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dc.contributor.authorPigott, Julianne
dc.date.accessioned2019-09-06T11:51:55Z
dc.date.available2019-09-06T11:51:55Z
dc.date.issued2019-10-26
dc.date.submitted2017-06-25
dc.identifier.urihttps://www.repository.cam.ac.uk/handle/1810/296497
dc.description.abstractBuilding from the premise that hagiographical texts provide important literary accounts of affective religious experiences in the medieval centuries, this dissertation examines the nine homiletic saints’ lives in the fifteenth-century Book of Lismore. Specifically, the focus is on representations of the Eucharist, the axiomatic sacrament of Latin Christendom in the eleventh and twelfth centuries, and how writers of and audiences for these Middle Irish texts perceived, or were intended to apprehend, the role of Communion in constructing and affirming their Christian identities. Throughout this work attention is drawn to parallels with and divergences from European Eucharistic orthodoxy and orthopraxy in the period contemporary with the texts’ composition. This dissertation is divided into six chapters: the first two offer important historical, literary and theological context for the texts which are the foundation of this enquiry, together with new insights into the scholarly profit to be derived from including vernacular hagiography in the corpus of texts mobilised in the study of theological developments of this period; the next three chapters examine specific dimensions of Christian identity - clerical, gender and lay; the sixth and concluding chapter synthesises the analysis of the foregoing sections. Chapter I outlines the significance of the Eucharist in medieval religious life and its relationship to the reform impetuses of the long twelfth-century. The categorisation of the nine Lismore Lives as homilies is not uncontested and this work offers a comprehensive defence of that classification by reference to the extant corpus of Irish homiletic literature and internal structural and stylistic features of the core texts. A section of the chapter addresses questions of dating and advances arguments that situate seven of the nine texts broadly within the period 1050–1200, by amalgamating and augmenting existing research undertaken on individual saints’ Lives. In Chapter II, the focus is on both the literary and linguistic content of a number of contemporary homiletic and theological tracts and how these relate both to contemporaneous European debates on the Real Presence and the long tradition of Irish exegesis and religious speculation. Particular attention is paid to texts, and episodes within texts, from a diverse range of genres, that have not previously been adduced in discussions of Irish Eucharistic doxa and praxis. The final portion of II provides an overview of the origins and development of a select portion of the vernacular vocabulary of the Eucharist and the theological implications of those semantic choices. Chapters III–V investigate three of the most significant medieval identity markers, as they intersect with corporate Christian identities. Chapter III provides a thorough-going overview of the clerical identities constructed for the male Lismore saints and attempts to differentiate the role of the Eucharist in the emergent episcopal identities of this period. Attention is also given to the significant role of viaticum in the texts and the inferences, on Irish perceptions of Eucharistic efficacy, we may draw from this. The primary focus of the fourth chapter is gendered Eucharistic narratives and important episodes from Betha Shenáin are analysed. Evidence is presented to suggest that gender demarcated not only the authority to perform the Eucharistic rite but also access to Communion. In Chapter V, Betha Bhrénainn is mined for details of lay and penitent Communication. The substantial intertextual relationships which exist between Brendan’s Betha and voyage literature provide the foundation from which to consider how medieval and modern readings of content potentially were, and remain, inflected by genre classifications. Chapter VI is a synthesis of the conclusions arising from the forgoing chapters and offers a tentative thesis on the extent to which these hagiographical depictions can be argued to provide a synoptic view of concomitant Eucharistic and reform ideologies, concluding ultimately that the results are pluriform rather than uniform. Finally, attention is drawn to how future research questions on Irish Eucharistic thought and practices might be better designed, given the insights which have arisen from this project.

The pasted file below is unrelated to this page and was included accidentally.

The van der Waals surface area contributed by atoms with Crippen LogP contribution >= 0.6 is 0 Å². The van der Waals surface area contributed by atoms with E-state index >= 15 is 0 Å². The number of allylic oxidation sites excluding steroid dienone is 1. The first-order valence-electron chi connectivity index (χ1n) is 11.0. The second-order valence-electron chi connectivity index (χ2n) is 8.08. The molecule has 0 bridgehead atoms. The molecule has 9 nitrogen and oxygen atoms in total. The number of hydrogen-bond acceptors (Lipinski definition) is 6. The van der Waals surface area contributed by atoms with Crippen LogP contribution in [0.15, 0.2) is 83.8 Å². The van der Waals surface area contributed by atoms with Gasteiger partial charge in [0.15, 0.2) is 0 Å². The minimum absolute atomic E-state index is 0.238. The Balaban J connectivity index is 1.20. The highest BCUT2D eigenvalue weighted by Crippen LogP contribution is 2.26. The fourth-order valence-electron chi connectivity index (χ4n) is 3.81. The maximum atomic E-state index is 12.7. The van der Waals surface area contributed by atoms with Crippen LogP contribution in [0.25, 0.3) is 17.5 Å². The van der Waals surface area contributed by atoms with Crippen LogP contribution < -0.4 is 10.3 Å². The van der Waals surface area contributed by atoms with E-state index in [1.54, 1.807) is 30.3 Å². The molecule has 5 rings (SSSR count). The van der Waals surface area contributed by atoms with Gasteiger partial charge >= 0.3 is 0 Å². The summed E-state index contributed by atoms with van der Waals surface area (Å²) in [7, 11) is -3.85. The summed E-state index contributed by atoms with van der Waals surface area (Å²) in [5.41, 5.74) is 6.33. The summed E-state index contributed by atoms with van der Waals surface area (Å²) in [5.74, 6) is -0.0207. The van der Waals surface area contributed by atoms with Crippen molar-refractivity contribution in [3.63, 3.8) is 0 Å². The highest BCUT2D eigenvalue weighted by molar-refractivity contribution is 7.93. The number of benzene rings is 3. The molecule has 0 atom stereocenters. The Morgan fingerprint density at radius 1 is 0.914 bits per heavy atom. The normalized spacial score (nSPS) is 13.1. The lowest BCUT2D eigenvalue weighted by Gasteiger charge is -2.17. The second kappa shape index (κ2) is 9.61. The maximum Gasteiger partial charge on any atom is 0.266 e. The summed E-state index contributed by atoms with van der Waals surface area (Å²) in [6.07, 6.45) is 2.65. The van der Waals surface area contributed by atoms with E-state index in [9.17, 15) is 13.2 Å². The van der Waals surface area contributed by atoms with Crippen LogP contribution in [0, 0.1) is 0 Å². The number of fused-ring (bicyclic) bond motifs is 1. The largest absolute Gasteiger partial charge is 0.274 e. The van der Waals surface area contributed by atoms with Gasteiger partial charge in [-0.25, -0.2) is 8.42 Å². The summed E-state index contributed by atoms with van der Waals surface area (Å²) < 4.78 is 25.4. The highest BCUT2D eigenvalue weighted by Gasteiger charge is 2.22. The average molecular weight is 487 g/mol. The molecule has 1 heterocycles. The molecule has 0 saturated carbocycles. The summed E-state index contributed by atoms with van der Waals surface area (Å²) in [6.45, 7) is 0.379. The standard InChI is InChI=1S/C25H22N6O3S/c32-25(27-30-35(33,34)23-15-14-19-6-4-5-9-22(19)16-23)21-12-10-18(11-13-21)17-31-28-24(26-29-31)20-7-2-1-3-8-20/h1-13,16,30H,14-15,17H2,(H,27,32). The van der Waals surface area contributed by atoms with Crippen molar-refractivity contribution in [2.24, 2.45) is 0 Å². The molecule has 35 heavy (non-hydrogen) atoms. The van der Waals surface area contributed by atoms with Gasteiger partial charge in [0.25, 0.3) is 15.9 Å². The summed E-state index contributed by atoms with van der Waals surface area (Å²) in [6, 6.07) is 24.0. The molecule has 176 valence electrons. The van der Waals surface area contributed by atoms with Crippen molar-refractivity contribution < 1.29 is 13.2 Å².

dc.description.sponsorshipPhD funded by Gates Cambridge and Trinity College External Research Scholarship
dc.language.isoen
dc.rightsAll rights reserved
dc.subjectMedieval Ireland
dc.subjecthagiography
dc.subjectsaints
dc.subjectEucharistic theology
dc.titleCumann Comnae: Constructing Christian Identities in The Book of Lismore’s Homiletic Saints’ Lives
dc.typeThesis
dc.type.qualificationlevelDoctoral
dc.type.qualificationnameDoctor of Philosophy (PhD)
dc.publisher.institutionUniversity of Cambridge
dc.publisher.departmentDepartment of Anglo-Saxon, Norse and Celtic
dc.date.updated2019-08-16T10:30:30Z
dc.identifier.doi10.17863/CAM.43544
dc.contributor.orcidPigott, Julianne [0000-0002-3482-5452]
dc.publisher.collegeTrinity College
dc.type.qualificationtitlePhD in Anglo-Saxon, Norse and Celtic
cam.supervisorNí Mhaonaigh, Máire
cam.thesis.fundingfalse


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